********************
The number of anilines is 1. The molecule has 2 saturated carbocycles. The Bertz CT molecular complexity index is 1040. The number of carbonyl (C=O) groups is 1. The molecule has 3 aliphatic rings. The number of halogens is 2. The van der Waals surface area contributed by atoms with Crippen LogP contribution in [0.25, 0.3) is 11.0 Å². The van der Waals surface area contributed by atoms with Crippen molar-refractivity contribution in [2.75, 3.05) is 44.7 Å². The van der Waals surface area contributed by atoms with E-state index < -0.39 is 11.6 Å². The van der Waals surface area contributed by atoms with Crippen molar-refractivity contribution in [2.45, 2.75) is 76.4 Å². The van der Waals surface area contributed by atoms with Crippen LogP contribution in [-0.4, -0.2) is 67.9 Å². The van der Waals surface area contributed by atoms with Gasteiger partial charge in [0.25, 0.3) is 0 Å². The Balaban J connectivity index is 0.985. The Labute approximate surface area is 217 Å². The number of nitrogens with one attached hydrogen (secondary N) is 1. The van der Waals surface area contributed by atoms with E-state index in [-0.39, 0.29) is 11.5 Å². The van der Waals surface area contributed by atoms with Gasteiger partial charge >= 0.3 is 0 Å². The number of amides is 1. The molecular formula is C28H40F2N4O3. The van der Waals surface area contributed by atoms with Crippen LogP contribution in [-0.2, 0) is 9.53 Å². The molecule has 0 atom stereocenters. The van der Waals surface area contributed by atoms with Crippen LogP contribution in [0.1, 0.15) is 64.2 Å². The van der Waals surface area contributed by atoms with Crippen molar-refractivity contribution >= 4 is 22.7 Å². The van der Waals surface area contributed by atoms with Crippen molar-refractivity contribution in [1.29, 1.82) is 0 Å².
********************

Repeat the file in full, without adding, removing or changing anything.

The number of anilines is 1. The molecule has 2 saturated carbocycles. The Bertz CT molecular complexity index is 1040. The number of carbonyl (C=O) groups is 1. The molecule has 3 aliphatic rings. The number of halogens is 2. The van der Waals surface area contributed by atoms with Crippen LogP contribution in [0.25, 0.3) is 11.0 Å². The van der Waals surface area contributed by atoms with Crippen molar-refractivity contribution in [2.75, 3.05) is 44.7 Å². The van der Waals surface area contributed by atoms with E-state index < -0.39 is 11.6 Å². The van der Waals surface area contributed by atoms with Crippen molar-refractivity contribution in [2.45, 2.75) is 76.4 Å². The van der Waals surface area contributed by atoms with Crippen LogP contribution in [-0.4, -0.2) is 67.9 Å². The van der Waals surface area contributed by atoms with Gasteiger partial charge in [0.25, 0.3) is 0 Å². The Balaban J connectivity index is 0.985. The Labute approximate surface area is 217 Å². The number of nitrogens with one attached hydrogen (secondary N) is 1. The van der Waals surface area contributed by atoms with E-state index in [-0.39, 0.29) is 11.5 Å². The van der Waals surface area contributed by atoms with Gasteiger partial charge >= 0.3 is 0 Å². The number of amides is 1. The molecular formula is C28H40F2N4O3. The van der Waals surface area contributed by atoms with Crippen LogP contribution in [-0.2, 0) is 9.53 Å². The molecule has 0 atom stereocenters. The van der Waals surface area contributed by atoms with Crippen LogP contribution in [0.1, 0.15) is 64.2 Å². The van der Waals surface area contributed by atoms with Crippen molar-refractivity contribution >= 4 is 22.7 Å². The van der Waals surface area contributed by atoms with Crippen molar-refractivity contribution in [1.29, 1.82) is 0 Å².